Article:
Young adults on drugs: many don't ask for help
Deborah Jefferson had waited a long time for the job. Now here she was, a secretary in a Manhattan business, making a decent salary. Except that when she saw her first paycheck, she realized most of it would go toward buying heroin.
''I would end up killing myself if I didn't stop (using the drug),'' says Miss Jefferson, who was introduced to heroin by a friend when she was in high school about 10 years ago.
Today Miss Jefferson is ''drug free.'' She's back at work in the business world. And, as she speaks radiantly of her coming wedding, she looks nothing like a former drug user.
Miss Jefferson was strong enough to decide to do something about her drug abuse. And with the help of a program in New York City, she has straightened her life out. But young adults do not always seek help, particularly when they are using drugs such as cocaine or marijuana. And because of the stigma of drug addiction, some experts say, there is less support from society for such programs than there is for programs that deal with ''acceptable'' problems, such as alcoholism.
More than 28 percent of young adults between 18 and 25 have tried cocaine, and 6.8 percent say they currently take the drug, according to the National Clearinghouse for Drug Abuse Information. Some 4.2 million Americans are regular cocaine users, and half of those are between 18 and 25.
Marijuana has a high usage rate - more than 64 percent of those 18 to 25 years old have tried the drug, as have 23 percent of those 26 and over.
It is harder to get a reading on the number of heroin users in the United States. One estimate is that there are some 500,000.
The toll on society is high monetarily. One estimate is that drug abuse costs the country $26 billion each year - $16 billion in lost productivity, $2 billion in medical expenses, and $7 billion in crime costs. Others say these figures are conservative.
One expert points out that there is a generation of drug users who are parents, Wall Street traders, transportation workers, teachers. A high school teacher proudly told this reporter that one of the three things in life he is best at is ''rolling joints'' (marijuana cigarettes).
''It is pretty clear that our culture is the largest consumer of drugs known to mankind,'' says Kevin McEneaney, director of clinical services at Phoenix House, a drug abuse agency with facilities in New York and California.
Phoenix House is based on a self-help model, with the premise that what cures a drug addict is rooted in his or her initiative, Mr. McEneaney says. In addition to residential treatment and services for youth, the agency has an adult outpatient clinic in New York. It was here that Deborah Jefferson managed to quit using drugs.
To qualify for the outpatient program, the clinic considers the type and amount of drug use and the ''infrastructure'' of a person's life, such as family , working history, or school performance. The patient is assigned a counselor, and comes in two to three nights a week for sessions with others. Once every two weeks the client also brings to a session a ''significant other'' - a spouse, a boss, a relative, or a close friend - as a support. The program is based on counseling and therapy. No drugs are used.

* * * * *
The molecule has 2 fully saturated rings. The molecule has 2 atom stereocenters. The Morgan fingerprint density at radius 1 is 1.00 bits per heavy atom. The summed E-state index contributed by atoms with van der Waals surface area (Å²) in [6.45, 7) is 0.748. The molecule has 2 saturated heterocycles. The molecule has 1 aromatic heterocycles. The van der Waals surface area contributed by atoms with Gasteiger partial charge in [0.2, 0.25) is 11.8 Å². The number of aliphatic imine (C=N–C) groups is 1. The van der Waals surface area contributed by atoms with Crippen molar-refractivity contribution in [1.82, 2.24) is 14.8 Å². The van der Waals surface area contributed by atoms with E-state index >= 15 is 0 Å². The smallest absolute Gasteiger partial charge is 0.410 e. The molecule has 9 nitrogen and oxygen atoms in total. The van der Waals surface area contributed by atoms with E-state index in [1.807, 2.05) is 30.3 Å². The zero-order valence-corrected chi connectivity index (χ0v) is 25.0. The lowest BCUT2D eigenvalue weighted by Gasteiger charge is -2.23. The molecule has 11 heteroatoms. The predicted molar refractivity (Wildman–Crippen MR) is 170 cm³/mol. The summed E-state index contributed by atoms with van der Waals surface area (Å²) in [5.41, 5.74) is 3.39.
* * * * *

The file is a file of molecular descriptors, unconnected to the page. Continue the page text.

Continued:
Heroin users, such as Miss Jefferson, are an exception in the outpatient program. About 80 percent of the clients use cocaine or pills, and sometimes mix these with alcohol.
The clients range from young professionals in service industries to computer experts to electrical linemen.
Miss Jefferson, who has graduated from the program, now works as a counselor in the evening. She lives a busy life similar to many young women her age. She reads novels and autobiographies. She loves to listen to music.
''Eighty percent jazz and 20 percent classical,'' she says with a smile. Miss Jefferson has come a long way since the days when she was trying to live in both the straight and the drug worlds.
''I grew up,'' she says quietly. ''I faced facts.'' She also learned that she had a lot of strength to battle the problem. Miss Jefferson says she realized she could be sober, that she had a brain, that she was very intelligent.
''I would make huge mistakes, but I could fix them,'' she says. ''I could be a success. I was independent, and responsible for myself.''
This realization came partly from the constant reinforcement the group at the Phoenix House gave her. Part of the therapy is to continually drill in confidence.
In fact, low self-esteem is one factor many experts point to in connection with drug abuse. Many point to the sense of power that drug users feel.
Drugs ''make people feel very powerful,'' McEneaney says.
Programs to help young adults are becoming more common, from Los Angeles to New York. Because of the numbers of workers who are drug users, some businesses are offering help through employee assistance programs. And some have introduced educational programs and are training employees and management to detect drug use.
But, say some experts, many companies still are more willing to focus on alcohol problems that drug abuse. Alcoholics are sometimes looked upon as poor, benign individuals, while drug users are considered ''raving thieves,'' McEneaney says.
Too often these companies will send a drug user to a hospital program for a month and then expect the worker to come back to work with no follow-up planned.
''Regular drug usage is a serious, serious problem,'' says McEneaney. ''It takes a long time to get over - not just 20 to 30 days. It requires long-term monitoring and care.''